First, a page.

Despite what you've read in the news, marijuana legalization in Vermont isn't dead. Yes, the House defeated a Senate bill that would have legalized recreational marijuana use. But that setback hasn't derailed the movement.
"Definitely the best is yet to come," Matt Simon - New England Political Director of the Marijuana Policy Project - told Civilized. "I hate losing but we're not losing. We're on the way to marijuana being legal across New England in the next two to three years."
Here's why Simon is so positive.
1. A flawed bill died
Don't confuse the defeat of a bill with the death of an issue, cautions Simon. "There are many in the House who support legalization in concept but were not willing to support the bill that was before them yesterday because it got crushed by committees."
The Senate also hampered support by excluding one important measure from the original bill. "The [Senate's] removal of home grow was one factor that resulted in there being less enthusiasm for the bill when it went to the House. More people would've been willing to call and email their legislators and urge them to pass S.241 if it included some provision for home cultivation. That was a deal breaker for some supporters of legalization."
So this defeat has taught lawmakers about the interests and concerns of colleagues and constituents. That knowledge will undoubtedly help legislators when the issue is debated again, which Simon argues will be sooner than later.
2. Youth movement in 2017
The 2016 election could put Vermont back on track to becoming the first state to legalize via legislature.
"There's turnover every two years in Vermont, which is pretty much always a good thing on this issue which is supported more by younger politicians. Generally, prohibitionists are noticeably older - a lot of bald heads and white hairs among its standard-bearers. Younger politicians and younger voters are more likely to be supportive and to see [legalization] as an important issue."
And a new study commissioned by the state will help new lawmakers renew the debate in 2017: "This study is different because it's not asking should we do this. It's supposed to propose a comprehensive regulatory and revenue structure by December so that we can hit the ground running in 2017 with a new governor, new House and new Senate."
3. The process wasn't pointless
It's tempting to look at the dead bill as a wasted effort. But Simon says, "The process has been very positive...Vermont was capable of having this conversation in a mature way, without a whole bunch of giggling. [Legislators] recognized that their constituents want them to take this issue on rather than keep their heads in the sand."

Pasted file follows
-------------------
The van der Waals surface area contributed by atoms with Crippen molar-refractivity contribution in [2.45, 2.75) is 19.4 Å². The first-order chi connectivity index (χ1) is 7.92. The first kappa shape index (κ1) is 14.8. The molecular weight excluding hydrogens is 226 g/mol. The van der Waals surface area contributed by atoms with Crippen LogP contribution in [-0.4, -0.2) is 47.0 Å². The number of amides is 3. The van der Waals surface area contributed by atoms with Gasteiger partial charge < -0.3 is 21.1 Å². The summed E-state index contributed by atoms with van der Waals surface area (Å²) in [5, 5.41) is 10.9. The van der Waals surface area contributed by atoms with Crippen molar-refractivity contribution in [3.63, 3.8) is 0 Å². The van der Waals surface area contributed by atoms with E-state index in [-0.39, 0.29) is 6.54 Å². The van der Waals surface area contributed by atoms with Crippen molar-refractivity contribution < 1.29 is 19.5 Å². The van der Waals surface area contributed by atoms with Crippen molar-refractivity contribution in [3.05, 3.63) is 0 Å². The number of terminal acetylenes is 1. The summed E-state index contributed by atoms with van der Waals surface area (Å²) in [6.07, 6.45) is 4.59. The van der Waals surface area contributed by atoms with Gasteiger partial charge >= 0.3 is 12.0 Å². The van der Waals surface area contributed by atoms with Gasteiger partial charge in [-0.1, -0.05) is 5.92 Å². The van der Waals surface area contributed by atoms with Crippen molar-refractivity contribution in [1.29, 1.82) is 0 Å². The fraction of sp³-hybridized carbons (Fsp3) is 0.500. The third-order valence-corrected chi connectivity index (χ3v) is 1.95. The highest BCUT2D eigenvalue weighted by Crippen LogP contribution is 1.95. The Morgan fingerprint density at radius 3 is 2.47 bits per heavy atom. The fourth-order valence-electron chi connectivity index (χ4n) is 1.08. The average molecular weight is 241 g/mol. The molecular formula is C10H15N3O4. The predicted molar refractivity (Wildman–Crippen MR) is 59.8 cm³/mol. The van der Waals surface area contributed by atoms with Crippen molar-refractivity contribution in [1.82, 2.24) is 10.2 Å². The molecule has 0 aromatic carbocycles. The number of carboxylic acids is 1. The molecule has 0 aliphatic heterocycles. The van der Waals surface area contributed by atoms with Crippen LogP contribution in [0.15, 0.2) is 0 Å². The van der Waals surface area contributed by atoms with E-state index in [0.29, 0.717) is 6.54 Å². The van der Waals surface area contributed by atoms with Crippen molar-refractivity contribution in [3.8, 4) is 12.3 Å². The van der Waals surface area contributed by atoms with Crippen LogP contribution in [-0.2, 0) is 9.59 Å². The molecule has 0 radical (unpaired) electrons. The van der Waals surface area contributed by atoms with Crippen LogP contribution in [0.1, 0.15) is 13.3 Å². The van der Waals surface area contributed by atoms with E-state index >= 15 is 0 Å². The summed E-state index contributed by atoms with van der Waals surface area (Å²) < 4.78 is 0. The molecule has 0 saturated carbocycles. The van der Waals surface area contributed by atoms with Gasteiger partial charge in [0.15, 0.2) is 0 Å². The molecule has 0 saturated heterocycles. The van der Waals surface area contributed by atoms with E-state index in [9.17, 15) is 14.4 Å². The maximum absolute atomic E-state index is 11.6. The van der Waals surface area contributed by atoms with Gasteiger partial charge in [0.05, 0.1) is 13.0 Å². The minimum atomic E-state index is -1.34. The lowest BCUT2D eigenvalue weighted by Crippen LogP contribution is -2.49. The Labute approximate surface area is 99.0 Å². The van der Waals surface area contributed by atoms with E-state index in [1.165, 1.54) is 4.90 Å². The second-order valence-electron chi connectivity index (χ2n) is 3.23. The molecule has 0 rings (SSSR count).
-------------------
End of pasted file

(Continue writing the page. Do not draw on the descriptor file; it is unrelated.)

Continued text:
And prohibitionists were forced to change their talking points along the way. "Most of them shifted their message from 'We should keep prohibition' to 'Let's put the brakes on and get another couple years of data on legalization in other states.' That was an effective message, but it's a temporary message. People who were against legalizing marijuana outright weren't very persuasive among legislators."
Indeed, many lawmakers were thrilled to participate in the historic process. "This is the first time the Vermont House has ever debated marijuana legalization. There were representatives walking out of the chamber saying, 'I finally got to vote on marijuana legalization!'
4. Even nonsensical arguments advanced the issue
"We got a lot of nonsense from prohibitionists," Simon noted, "but sometimes it takes people to stand up and talk nonsense for a few hours in order for people to understand how little substance there is to the opposition. And frankly to understand how hypocritical it is to take a 15-minute break to drink champagne before going back to reengage in those nonsensical debates."
Simon was referring to one point in the debate where the House took a 15-minute break to pop a few corks and celebrate the retirement of a civil servant. Then they returned to vote down marijuana legalization.
Drinking in the State House is cool, according to these people who voted against legal pot pic.twitter.com/o2KLfDMMMq— Neal P. Goswami (@nealgoswami) May 3, 2016
But attempts to stall the bill were even more absurd. Simon says that one representative recommended sending the bill to the Agriculture and Forest Products Committee because he'd heard marijuana was an invasive species that could threaten Vermont's environment. "That was a new one. I got a good laugh out of it, partly because I knew the motion would not succeed. There were definitely moments of entertainment mingled among moments of pain."
Simon added that some in the legislature started referring to these ridiculous stall tactics as 'Hail Mary Jane' plays.
5. Maine and Massachusetts could help Vermont
The push for marijuana reform in Vermont could get a huge boost if Maine and Massachusetts legalize recreational marijuana use in November 2016. "If they pass their ballot initiatives next fall, it's much easier to imagine Vermont passing it next year than not," according to Simon. "Many who didn't have sense of urgency this week expressed that they would have a sense of urgency if a neighboring state were to move ahead with a legal market."
That's because legislators know that Vermonters would likely visit neighboring states to buy marijuana, which would create regulatory and public safety issues at home. So becoming wedged between two legal states and a legal country (Canada) could expedite Vermont's path to legalization.
h/t Boston Globe